'Curse this rain.'
After another forty or so minutes of walking, the road led to a ring of waystones. Each stood about the height of a man and was made of a polished grey rock I didn’t recognise. Leaning against one of them, covered in blood and filth way Asher. His clothes were shredded and stained and the dwarf was nursing an open wound on his arm.
‘What the hell happened?’ I asked, stomping through the mud to him.
Asher scrunched up his face. ‘The mill wasn’t abandoned. There are a couple of crones there. Witches I believe. They had dark magic and monstrous claws.’ He pointed to his bloody clothing.
‘They attacked on sight?’ asked Enib, drawing her longsword.
‘No,’ said the dwarf. ‘Bandages?’ He extended a hand towards Enib who scowled at him but removed her medical kit from her backpack, careful not to let too much rain in.
‘What happened then?’ I asked again impatiently.
‘We were investigating the mill,’ said Asher between laboured breathes. ‘As I said, it’s been inhabited by witches. The windows had been reinforced and there was furniture inside. I found a couple of potions in the cupboard.’ He patted his backpack with his free hand. ‘There was a barrel in the middle of the room with some weird liquid in it. I had a closer look and a lesser demon came out of it.’
I stiffened at that. I’d encountered a lesser demon before. It slew two of my men. I carried their deadlocks in my pack wherever I went.
‘The demonspawn went down pretty easy,’ Asher continued, ‘but the ruckus brought the witches down from the upper floors. There were only two of them and I tried talking them into letting us stay but there were stressing out over the loss of their demon. Given how weak it was I tried to overpower them but they were a lot stronger than they looked.’
‘You attacked them?’
This was all too much. The rain, the exhaustion from travelling and the night before, the stress of being in a foreign place against my will. I feared my mind would break. I punched the rock mere inches from Asher’s head.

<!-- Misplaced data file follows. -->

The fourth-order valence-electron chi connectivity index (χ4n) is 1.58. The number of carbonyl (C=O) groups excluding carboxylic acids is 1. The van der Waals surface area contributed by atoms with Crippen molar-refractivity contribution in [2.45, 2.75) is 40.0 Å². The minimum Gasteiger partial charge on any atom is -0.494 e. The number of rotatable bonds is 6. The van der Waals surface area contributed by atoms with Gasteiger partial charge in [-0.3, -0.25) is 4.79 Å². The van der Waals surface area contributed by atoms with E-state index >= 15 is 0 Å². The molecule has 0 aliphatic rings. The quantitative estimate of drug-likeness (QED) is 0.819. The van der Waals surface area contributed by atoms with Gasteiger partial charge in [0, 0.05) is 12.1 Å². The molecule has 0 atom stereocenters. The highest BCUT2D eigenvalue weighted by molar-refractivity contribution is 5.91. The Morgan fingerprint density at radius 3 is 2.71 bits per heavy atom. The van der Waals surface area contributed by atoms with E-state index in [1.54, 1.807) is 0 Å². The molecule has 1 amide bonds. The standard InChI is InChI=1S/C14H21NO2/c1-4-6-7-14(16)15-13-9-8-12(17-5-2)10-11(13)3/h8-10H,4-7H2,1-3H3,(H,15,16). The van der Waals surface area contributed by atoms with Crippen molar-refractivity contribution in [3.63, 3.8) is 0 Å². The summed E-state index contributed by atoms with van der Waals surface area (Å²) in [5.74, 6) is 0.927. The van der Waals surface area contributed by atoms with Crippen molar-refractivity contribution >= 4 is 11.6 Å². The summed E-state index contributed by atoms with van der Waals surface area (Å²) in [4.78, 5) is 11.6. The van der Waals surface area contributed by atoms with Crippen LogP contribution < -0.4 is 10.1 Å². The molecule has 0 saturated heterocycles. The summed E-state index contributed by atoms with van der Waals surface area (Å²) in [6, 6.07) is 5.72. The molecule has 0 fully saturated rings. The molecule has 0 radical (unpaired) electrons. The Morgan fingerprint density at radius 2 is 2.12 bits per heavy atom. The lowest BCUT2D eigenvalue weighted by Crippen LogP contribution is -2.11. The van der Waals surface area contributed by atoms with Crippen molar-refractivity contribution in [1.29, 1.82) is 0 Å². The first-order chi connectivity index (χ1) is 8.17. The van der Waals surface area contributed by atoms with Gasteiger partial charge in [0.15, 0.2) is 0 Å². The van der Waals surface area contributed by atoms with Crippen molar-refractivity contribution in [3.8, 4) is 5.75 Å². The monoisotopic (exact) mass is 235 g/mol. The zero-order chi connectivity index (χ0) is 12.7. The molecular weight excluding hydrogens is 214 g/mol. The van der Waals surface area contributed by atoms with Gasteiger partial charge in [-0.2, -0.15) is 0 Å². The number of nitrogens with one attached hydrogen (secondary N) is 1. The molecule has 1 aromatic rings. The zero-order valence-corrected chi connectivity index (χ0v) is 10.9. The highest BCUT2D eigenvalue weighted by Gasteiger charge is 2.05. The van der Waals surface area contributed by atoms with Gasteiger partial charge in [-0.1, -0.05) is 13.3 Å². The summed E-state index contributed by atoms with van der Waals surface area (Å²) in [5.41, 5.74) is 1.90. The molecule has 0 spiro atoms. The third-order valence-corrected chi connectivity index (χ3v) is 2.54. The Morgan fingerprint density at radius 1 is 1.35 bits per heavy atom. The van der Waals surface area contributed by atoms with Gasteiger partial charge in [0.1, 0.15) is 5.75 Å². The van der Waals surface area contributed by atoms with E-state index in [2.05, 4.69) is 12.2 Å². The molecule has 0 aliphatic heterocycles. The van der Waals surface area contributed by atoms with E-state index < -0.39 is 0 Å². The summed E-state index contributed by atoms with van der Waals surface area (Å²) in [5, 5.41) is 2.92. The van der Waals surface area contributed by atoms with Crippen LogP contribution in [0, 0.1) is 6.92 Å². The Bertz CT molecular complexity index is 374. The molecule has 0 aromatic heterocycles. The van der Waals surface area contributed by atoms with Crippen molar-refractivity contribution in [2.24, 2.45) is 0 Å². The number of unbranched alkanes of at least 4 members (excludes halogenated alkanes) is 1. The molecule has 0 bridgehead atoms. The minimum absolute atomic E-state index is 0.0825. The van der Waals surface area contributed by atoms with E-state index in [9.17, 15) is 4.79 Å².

‘You IMBECILE!’ I roared. ‘We’re as good as dead if we spend the night outside and you just ensured that the only place that might shelter us is now hostile. You were supposed to report back! I should execute you right here and offer your body as payment for the night.’
I felt a light pressure grip my shoulder. ‘Calm yourself Scarlet,’ said Enib sternly. ‘Things aren’t as bad as they seem.’
I threw her hand off me. ‘Don’t lecture me. I will not let this man’s idiocy condemn us all.’
‘Yes,’ replied Enib in the same tone. ‘This man. I have experience in adjusting people’s appearances. I can make him another man for the night. The dwarf too. They won’t know it’s the same people.’
‘That’s your concern then.’ I stepped away from Asher, glaring at him. ‘I’m getting the rest of us to Valaki.’ I gestured for Ireena and Ismark to follow me.
‘What about Doru?’ asked Ismark. ‘I’d rather not have to answer questions about a body in a blanket.’
‘He’s dead isn’t he? As a vampire?’
Ismark nodded hesitantly.
‘Then he doesn’t need to breath,’ I said over my shoulder. ‘They can bury him here once they’re done with their make-up. The dead belong in the ground anyway. We’ll collect him in the morning… if we make it to morning.’
I began trudging up the hill to the mill, Ismark and Ireena in tow. The tower loomed above us ominously in the twilight, casting a crooked shadow on the path leading to it. Candlelight flickered through the windows of the lower floor. I approached the door and took in a deep breath to calm myself. I knocked.
‘Back for more eh?’ croaked a shrill voice from within. ‘You really are as stupid as you look.’
‘Foolish enough to get caught out in the rain,’ I called back with as much innocence as I could muster.
‘Oh!’ The witch’s tone softened, albeit only slightly. A moment later the door opened ajar and a milky grey eye peered out. ‘What do you want?’
‘We’re escorting our lord to Valaki,’ I said, patting the hilt of my sword and nodding towards Ismark. Ireena mirror my motions. ‘We ran into trouble on the road and now we won’t be able to reach our destination by nightfall. Would we be able to spend the night under your roof? Even if it means sleeping on the floor?’
The witch shut the door and started mumbling. A second voice muttered back and they began what sounded like a heated discussion. Eventually the door opened ajar again.
‘You won’t be any trouble.’
‘None whatsoever ma’am,’ Ireena replied. We’re on a contract to keep this man alive. Starting something is the last thing we want to do. We’ll happily pay for your accommodation.’
‘Yes you will,’ crooned the witch. ‘Twenty gold. Each.’
‘We’ll be no trouble,’ Ireena assured. ‘No harm will come to us. No harm will come to you or your things.’
‘No harm,’ echoed the witch and extended a gnarled hand through the gap in the doorway.